Issues in the Classification of Motor Disorders

Click name to view affiliation

Walter E. Davis Kent State University

Search for other papers by Walter E. Davis in
Current site
Google Scholar
PubMed
Close
and
Terry L. Rizzo California State Universityat San Bernardino

Search for other papers by Terry L. Rizzo in
Current site
Google Scholar
PubMed
Close
Restricted access

The detrimental effects of labeling persons as disabled is well known to special educators, many of whom have advocated doing away with labels altogether. However, as a fundamental of science, classification is extremely important. The problem may not be the labeling process per se but one of societal attitudes. Labels are both a product and provocation of attitudes. A review of the current classification systems pinpoints eight characteristics that are problematic in classifying motor disorders. Gibson’s (1977) theory of affordance offers one way of providing a more accurate and useful labeling system, and at the same time addressing, in part, the negative attitude problem. In an affordance approach, the label applies to the behavior as a product of the person/environment system rather than to the person alone, which is the traditional approach. The new classification system offered here, although not complete, differs from the traditional systems in several ways and is seen as useful to researchers and educators alike.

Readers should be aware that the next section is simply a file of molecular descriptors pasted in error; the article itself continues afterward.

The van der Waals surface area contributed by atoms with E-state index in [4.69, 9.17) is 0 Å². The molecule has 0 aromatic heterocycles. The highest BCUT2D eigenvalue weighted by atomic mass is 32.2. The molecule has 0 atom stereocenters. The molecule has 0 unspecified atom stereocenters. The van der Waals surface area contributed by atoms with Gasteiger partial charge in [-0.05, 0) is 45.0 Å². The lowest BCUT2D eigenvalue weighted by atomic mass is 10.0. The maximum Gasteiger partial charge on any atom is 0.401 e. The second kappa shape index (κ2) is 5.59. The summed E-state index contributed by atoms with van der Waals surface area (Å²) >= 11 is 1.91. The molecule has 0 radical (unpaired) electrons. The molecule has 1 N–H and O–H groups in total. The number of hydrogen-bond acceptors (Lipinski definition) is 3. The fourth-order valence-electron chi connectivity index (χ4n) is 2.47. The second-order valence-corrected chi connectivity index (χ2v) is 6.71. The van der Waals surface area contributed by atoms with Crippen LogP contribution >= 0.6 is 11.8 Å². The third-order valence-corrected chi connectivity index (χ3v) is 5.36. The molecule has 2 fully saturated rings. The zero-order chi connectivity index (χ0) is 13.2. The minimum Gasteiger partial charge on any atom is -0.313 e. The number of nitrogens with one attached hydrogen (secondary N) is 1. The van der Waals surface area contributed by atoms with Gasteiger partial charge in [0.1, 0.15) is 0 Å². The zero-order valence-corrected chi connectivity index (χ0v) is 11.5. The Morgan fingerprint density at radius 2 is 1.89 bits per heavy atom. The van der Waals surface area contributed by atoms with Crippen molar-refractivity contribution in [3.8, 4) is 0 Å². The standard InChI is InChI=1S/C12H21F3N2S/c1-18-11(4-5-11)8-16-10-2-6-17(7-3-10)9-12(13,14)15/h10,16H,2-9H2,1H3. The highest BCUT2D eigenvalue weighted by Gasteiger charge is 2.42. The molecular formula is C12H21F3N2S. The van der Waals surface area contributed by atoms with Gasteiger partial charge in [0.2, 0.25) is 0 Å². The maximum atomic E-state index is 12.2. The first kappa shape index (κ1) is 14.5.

Request reprints from Walter E. Davis, School of PERD, 263 Memorial Gym Annex, Kent State University, Kent, OH 44242.

  • Collapse
  • Expand
All Time Past Year Past 30 Days
Abstract Views 1909 33 2
Full Text Views 15 8 0
PDF Downloads 8 2 0